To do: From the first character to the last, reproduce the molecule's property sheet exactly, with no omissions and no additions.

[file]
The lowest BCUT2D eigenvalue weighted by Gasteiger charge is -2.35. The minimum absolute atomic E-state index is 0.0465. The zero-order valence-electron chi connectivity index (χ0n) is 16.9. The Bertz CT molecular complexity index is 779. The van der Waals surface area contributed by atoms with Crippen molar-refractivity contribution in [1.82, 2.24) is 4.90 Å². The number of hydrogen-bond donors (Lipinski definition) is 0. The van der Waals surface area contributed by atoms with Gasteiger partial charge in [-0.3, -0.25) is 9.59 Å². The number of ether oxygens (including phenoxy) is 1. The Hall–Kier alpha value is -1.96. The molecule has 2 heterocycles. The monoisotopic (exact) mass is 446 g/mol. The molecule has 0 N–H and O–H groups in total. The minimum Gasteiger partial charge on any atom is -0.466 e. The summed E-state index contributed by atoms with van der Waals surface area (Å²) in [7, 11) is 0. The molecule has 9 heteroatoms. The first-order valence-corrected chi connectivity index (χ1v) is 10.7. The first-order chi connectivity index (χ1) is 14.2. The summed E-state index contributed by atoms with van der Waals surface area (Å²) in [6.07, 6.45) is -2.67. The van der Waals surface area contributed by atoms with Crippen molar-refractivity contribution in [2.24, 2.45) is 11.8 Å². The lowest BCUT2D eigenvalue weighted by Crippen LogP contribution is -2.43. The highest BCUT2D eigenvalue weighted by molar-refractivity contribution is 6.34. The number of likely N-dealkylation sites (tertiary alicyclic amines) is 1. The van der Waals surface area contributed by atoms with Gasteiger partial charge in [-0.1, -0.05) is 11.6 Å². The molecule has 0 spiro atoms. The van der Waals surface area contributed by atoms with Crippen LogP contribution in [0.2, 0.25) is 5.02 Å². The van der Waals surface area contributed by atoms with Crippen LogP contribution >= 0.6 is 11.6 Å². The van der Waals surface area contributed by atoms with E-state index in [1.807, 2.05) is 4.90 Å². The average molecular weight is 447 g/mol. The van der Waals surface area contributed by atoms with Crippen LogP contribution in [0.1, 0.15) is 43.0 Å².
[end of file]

The lowest BCUT2D eigenvalue weighted by Gasteiger charge is -2.35. The minimum absolute atomic E-state index is 0.0465. The zero-order valence-electron chi connectivity index (χ0n) is 16.9. The Bertz CT molecular complexity index is 779. The van der Waals surface area contributed by atoms with Crippen molar-refractivity contribution in [1.82, 2.24) is 4.90 Å². The number of hydrogen-bond donors (Lipinski definition) is 0. The van der Waals surface area contributed by atoms with Gasteiger partial charge in [-0.3, -0.25) is 9.59 Å². The number of ether oxygens (including phenoxy) is 1. The Hall–Kier alpha value is -1.96. The molecule has 2 heterocycles. The monoisotopic (exact) mass is 446 g/mol. The molecule has 0 N–H and O–H groups in total. The minimum Gasteiger partial charge on any atom is -0.466 e. The summed E-state index contributed by atoms with van der Waals surface area (Å²) in [7, 11) is 0. The molecule has 9 heteroatoms. The first-order valence-corrected chi connectivity index (χ1v) is 10.7. The first-order chi connectivity index (χ1) is 14.2. The summed E-state index contributed by atoms with van der Waals surface area (Å²) in [6.07, 6.45) is -2.67. The van der Waals surface area contributed by atoms with Crippen molar-refractivity contribution in [2.24, 2.45) is 11.8 Å². The lowest BCUT2D eigenvalue weighted by Crippen LogP contribution is -2.43. The highest BCUT2D eigenvalue weighted by molar-refractivity contribution is 6.34. The number of likely N-dealkylation sites (tertiary alicyclic amines) is 1. The van der Waals surface area contributed by atoms with Gasteiger partial charge in [-0.1, -0.05) is 11.6 Å². The molecule has 0 spiro atoms. The van der Waals surface area contributed by atoms with Crippen LogP contribution in [0.2, 0.25) is 5.02 Å². The van der Waals surface area contributed by atoms with Crippen LogP contribution >= 0.6 is 11.6 Å². The van der Waals surface area contributed by atoms with E-state index in [1.807, 2.05) is 4.90 Å². The average molecular weight is 447 g/mol. The van der Waals surface area contributed by atoms with Crippen LogP contribution in [0.1, 0.15) is 43.0 Å².